Tips to Ensure Your Employee Benefit Plan is in Compliance

Now that we’ve started a new year, now is a good time to look back and evaluate the processes and procedures related to your organization’s employee benefit plan(s).  Your objective is to confirm your Plan is operating in compliance with the requirements of the Internal Revenue Service and Department of Labor.  A good place to start in order to determine if your plan is in compliance is to review your plan documents.

As the Plan Sponsor, you are required by law to keep your books and records available for review by government authorities. Make sure your plan records contain the plan and trust document, recent amendments, determination and approval letters, related annuity contracts, and collective bargaining agreements. Also, make sure you have trust records such as: investment statements, balance sheets, and income statements; participant records such as census data, account balances, contributions, and loan documents; compensation data; participant statements; and notices.  In addition, if you participate in a pre-approved plan, include an adoption agreement as this agreement is a part of your plan. (Now would be a good time to also make sure your organization is following the terms of the adoption agreement.)

Review your agreements with your service organizations, like the Plan administrator or trustee. Make sure that the administrative tasks for the Plan are being taken care of; required plan notices are sent to the participants, all the required forms and documents have been filed with the IRS or Department of Labor, all required testing has been performed, and all records for participant accounts are being properly maintained.

The next step to determine if your Plan is in compliance is to review, document, and test your organization’s internal control procedures to make sure your Plan operations are being administered according to the Plan documents. Documentation of your internal control procedures will assist your organization in uncovering and preventing mistakes in administering your plan. Documentation of internal controls should include procedures for Plan operations review (This will allow you to confirm you are operating your plan according to its written terms). If already documented, you should review and test your documented internal control procedures related to the administration of the Plan, and update your documentation for changes in procedures. Testing of these procedures could be done by confirming that participants’ salary deferral election forms agree with the amounts deducted from their wages; verifying the types of compensation used for allocations, deferrals and compliance testing calculations; confirming plan service providers received accurate compensation and ownership records; monitoring annual contribution and compensation limits; verifying that years of service were accurately determined for eligibility and vesting; and ensuring participants received required minimum distributions. Ensure any changes in your organization’s procedures have been communicated to your service providers. Finally, it is a great idea to have a conversation with your benefits professional to see if the plan document needs updating for law changes and changes in plan operations.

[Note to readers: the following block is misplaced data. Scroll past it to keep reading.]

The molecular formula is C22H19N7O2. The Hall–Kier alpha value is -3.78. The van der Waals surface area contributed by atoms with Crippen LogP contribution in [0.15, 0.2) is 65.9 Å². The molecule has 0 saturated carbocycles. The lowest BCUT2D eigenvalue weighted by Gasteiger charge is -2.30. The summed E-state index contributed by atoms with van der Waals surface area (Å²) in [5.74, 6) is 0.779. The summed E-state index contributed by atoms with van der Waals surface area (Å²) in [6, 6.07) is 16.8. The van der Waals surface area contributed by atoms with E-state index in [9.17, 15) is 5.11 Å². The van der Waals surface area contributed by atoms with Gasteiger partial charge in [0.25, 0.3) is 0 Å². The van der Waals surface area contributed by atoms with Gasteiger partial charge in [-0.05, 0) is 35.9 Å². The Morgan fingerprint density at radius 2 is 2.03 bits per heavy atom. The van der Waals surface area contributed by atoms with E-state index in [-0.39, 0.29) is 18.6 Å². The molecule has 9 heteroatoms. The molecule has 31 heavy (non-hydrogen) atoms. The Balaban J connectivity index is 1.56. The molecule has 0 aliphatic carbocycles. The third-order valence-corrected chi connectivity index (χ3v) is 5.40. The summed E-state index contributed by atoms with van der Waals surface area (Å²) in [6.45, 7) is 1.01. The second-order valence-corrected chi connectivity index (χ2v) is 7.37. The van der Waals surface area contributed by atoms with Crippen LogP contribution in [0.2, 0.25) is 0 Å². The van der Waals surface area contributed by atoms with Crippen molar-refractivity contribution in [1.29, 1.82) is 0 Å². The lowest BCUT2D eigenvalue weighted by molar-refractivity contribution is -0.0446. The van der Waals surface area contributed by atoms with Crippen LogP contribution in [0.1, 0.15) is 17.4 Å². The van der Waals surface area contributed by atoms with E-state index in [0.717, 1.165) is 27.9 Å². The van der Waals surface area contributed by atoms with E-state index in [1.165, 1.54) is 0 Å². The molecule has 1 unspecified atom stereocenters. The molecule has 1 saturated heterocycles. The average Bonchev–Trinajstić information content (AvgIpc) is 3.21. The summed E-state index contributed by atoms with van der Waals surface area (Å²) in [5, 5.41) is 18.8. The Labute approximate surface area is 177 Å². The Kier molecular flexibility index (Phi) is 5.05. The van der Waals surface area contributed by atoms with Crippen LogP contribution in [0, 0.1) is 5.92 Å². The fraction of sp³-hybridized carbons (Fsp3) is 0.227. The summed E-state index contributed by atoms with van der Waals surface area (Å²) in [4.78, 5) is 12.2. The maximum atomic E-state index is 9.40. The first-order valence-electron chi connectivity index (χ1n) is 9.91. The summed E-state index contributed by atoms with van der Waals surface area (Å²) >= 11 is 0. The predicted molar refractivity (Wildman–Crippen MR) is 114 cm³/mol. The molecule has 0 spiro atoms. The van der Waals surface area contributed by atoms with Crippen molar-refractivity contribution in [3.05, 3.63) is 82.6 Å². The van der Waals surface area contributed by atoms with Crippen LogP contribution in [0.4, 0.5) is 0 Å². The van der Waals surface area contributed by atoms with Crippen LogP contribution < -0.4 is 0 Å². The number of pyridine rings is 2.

If any mistakes or errors are discovered during this process, consult with your Plan’s auditor and legal counsel in order to determine the appropriate corrective actions.  Naturally, the audit and tax team at Tate & Tryon is always happy to provide advice and guidance.

Taking the time to review your Plan documents, document and test your Plan’s internal controls, and having a discussion with your benefit plan provider will help determine whether your plan is in compliance.


Tips on Improving Your Nonprofit’s Charity Watchdog Ratings

Posted on , updated on


Nonprofit Accounting-Tax-Technology10/02/2019


In this podcast, we discuss how charity watchdog organizations such as Charity Navigator, BBB Wise Giving Alliance, and GuideStar typically monitor and rate charitable organizations and what nonprofit leaders should be thinking about with respect to their organization’s ratings.

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